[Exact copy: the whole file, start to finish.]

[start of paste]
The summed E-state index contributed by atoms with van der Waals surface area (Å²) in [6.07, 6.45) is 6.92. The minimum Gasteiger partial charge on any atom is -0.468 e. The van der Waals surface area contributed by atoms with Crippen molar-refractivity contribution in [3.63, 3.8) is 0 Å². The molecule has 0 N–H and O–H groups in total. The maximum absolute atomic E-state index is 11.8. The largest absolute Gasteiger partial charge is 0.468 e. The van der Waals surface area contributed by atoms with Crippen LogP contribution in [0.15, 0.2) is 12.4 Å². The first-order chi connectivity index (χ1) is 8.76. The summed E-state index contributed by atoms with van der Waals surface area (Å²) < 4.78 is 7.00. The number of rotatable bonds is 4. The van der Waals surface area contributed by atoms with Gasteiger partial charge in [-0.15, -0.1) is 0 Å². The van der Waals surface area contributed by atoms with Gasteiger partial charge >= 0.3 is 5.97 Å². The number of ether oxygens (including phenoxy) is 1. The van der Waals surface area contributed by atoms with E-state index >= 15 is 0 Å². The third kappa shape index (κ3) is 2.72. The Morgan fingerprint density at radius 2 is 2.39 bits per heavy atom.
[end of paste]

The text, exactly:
The summed E-state index contributed by atoms with van der Waals surface area (Å²) in [6.07, 6.45) is 6.92. The minimum Gasteiger partial charge on any atom is -0.468 e. The van der Waals surface area contributed by atoms with Crippen molar-refractivity contribution in [3.63, 3.8) is 0 Å². The molecule has 0 N–H and O–H groups in total. The maximum absolute atomic E-state index is 11.8. The largest absolute Gasteiger partial charge is 0.468 e. The van der Waals surface area contributed by atoms with Crippen LogP contribution in [0.15, 0.2) is 12.4 Å². The first-order chi connectivity index (χ1) is 8.76. The summed E-state index contributed by atoms with van der Waals surface area (Å²) < 4.78 is 7.00. The number of rotatable bonds is 4. The van der Waals surface area contributed by atoms with Gasteiger partial charge in [-0.15, -0.1) is 0 Å². The van der Waals surface area contributed by atoms with Gasteiger partial charge >= 0.3 is 5.97 Å². The number of ether oxygens (including phenoxy) is 1. The van der Waals surface area contributed by atoms with E-state index >= 15 is 0 Å². The third kappa shape index (κ3) is 2.72. The Morgan fingerprint density at radius 2 is 2.39 bits per heavy atom.